, , , , , , , , , , , , , , , ,

It’s 25 years since the Berlin wall came down. This is celebrated in Germany today. It’s important to remember. I don’t want to write a historic report about that here. There are many more qualified people doing that. And you can find a lot of information on newspapers websites and here at the Berlin Wall memorial
It is a personal telling about what I remember and think about today.

November 9th 1989 – This is one of the days in my life I actually remember where I was. A lot had happened during the weeks before. people in the DDR (Eastern Germany) were out on the streets protesting, claiming more freedom. Many had went to and finally got the permission to travel to the BRD (Western Germany). It all started month ago.
Hungary turned down the border fortifications to Austria. Hundreds DDR-citizens escaped through Hungary to the West. Many found their ways to the Western German embassies in Budapest, Praha and Warszawa to get travel papers. August 23rd the refugees in Budapest were allowed to go to the BRD, and the refugees in Praha and Warszawa got the permission September, 30th. I remember the news reports when the first cars drove over the border. It was an emotional time.

November 9th in the evening I was sitting in my room after doing homework for hours. I had listen to my favourite music for a while. I was still 16 years old… I had planned my birthday party and how to celebrate it since it would only be a couple of days later. 17 is a big day 😉 I sat down to watch some tv. So much had happened the days before and I tried to keep up with the news. I was switching between different channels. And on one channel they had pictures from Berlin, people on both sides at the wall, celebrating. They said the border was open.It felt unreal. I went into the living room to tell my parents. They didn’t believe me first. But I convinced them to switch channels. I don’t think anyone expected that those days.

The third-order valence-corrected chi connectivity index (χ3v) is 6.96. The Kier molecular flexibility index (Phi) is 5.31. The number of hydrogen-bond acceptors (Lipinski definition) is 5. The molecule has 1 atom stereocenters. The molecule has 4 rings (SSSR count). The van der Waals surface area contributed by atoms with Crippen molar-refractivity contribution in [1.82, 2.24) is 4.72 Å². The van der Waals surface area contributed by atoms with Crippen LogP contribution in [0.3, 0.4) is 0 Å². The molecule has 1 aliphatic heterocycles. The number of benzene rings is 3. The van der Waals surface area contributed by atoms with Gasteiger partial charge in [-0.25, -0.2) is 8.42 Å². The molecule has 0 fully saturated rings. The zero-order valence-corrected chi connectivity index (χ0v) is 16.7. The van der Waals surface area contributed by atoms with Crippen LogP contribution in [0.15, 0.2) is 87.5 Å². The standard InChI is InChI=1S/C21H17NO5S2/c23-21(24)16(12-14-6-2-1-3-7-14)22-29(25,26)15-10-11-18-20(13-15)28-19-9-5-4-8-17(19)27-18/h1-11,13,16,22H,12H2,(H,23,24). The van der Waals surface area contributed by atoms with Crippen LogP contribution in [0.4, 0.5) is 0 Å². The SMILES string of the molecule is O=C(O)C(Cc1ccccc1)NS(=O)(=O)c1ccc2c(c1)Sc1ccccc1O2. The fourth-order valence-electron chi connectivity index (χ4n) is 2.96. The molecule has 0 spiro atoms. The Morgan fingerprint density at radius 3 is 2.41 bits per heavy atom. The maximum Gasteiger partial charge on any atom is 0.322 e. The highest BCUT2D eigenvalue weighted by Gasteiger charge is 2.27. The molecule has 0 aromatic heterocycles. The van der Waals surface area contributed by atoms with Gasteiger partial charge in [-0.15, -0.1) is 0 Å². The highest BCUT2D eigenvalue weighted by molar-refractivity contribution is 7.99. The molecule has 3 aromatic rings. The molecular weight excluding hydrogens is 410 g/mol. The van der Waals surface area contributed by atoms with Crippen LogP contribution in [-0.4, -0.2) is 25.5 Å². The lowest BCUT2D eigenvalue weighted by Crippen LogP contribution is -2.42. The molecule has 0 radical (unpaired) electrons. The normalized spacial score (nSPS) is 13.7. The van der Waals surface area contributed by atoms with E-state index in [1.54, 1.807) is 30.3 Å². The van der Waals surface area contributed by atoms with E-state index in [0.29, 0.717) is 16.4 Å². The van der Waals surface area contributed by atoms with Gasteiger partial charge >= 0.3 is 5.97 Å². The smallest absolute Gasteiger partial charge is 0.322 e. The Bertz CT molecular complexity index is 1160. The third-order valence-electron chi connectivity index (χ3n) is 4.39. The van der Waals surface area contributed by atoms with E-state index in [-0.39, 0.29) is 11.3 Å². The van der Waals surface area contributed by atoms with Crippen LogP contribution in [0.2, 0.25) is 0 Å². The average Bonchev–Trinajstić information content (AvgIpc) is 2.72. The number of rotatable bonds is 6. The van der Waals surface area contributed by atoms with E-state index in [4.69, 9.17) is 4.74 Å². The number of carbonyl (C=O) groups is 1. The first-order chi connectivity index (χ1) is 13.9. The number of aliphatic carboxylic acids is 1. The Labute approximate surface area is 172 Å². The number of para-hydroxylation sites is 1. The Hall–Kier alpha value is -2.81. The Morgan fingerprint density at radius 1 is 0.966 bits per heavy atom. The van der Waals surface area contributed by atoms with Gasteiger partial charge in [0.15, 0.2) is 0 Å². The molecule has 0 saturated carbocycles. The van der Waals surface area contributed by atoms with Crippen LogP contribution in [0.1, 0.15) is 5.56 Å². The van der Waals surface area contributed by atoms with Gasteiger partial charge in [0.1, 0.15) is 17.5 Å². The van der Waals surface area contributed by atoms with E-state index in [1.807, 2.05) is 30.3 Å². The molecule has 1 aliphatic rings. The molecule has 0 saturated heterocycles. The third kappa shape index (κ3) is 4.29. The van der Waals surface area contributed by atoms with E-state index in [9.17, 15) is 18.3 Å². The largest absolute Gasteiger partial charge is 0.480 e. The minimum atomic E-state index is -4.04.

Growing up in Western Germany with family in Eastern Germany was a bit surreal. As a child I was told about.  I myself have never crossed the border to DDR. But family members have.
My mother’s father and my father were born in a part of Germany that’s Poland today. After the second world war they in different ways came to life in the later BRD. It would take to long to write how here and now… I remember some family celebrations were one of the DDR relatives were a guest. I remember that as a child I felt there were kind of special guests. There was something special about them. Everyone had to talk a lot to them, asking about the family and old friend from earlier times, how things are “at home”.
The older generations of my father’s familiy were inner german refugees. The second world war had changed their lives, the left their homes and were scattered all over the different zones. Some in the Russian, some in the British, some in the American and some in the French zone. I often wondered how it could be that we had relatives in “the other Germany”. That’s a part of our history the adults didn’t talk a lot when we children were around. It was kind of “long time ago”, “you don’t need to think about the war” and so on.
In a way I understand why. On the other side there’s a lit of historic knowledge and information that got lost. I once read at a museum “People who don’t know their history don’t have a future.” I  often think that if the older generation had spent more time telling us about their past, we might be closer to each other in our family today. Instead we children grow up with adults with a lot of issues with each other….
I knew my grandparents were sending parcels and letters hoping they would arrive. As a child I didn’t understand why they shouldn’t. I was sure their mail carrier was as nice as ours…. Later I started to write letters with a far away cousin around my age in the DDR. I thought she was a bit lazy since I didn’t get many letters and I loved to write and get letters. So I was writing a lot about everything I could think of. Later I learned that many of my letters never arrived…. Especially not those with popstar photos and magazines… I remember I was very angry about that. How could somebody decide which letter to pass and which not. I’m sure the Stasi had me on a list….

When I think back at these days I remember we all thought that now, finally, there would be more peace in the world. The cold war would be over forever. But as history shows – there were new wars to come, also in Europe. Today there are wars and armed conflicts. new walls has been built. There are countries divided into two by borders and walls. History is repeating itself 😦 That’s I personally believe is the reason why it’s so important to remember what happened in 1989. That’s important to not forget that the impossible is possible. That’s why it’s important to show and remember that there are peaceful ways to make change happen. I greatly admire the people who made the change possible. We don’t know how the world would look like today without them.

Wish you all a happy Sunday ❤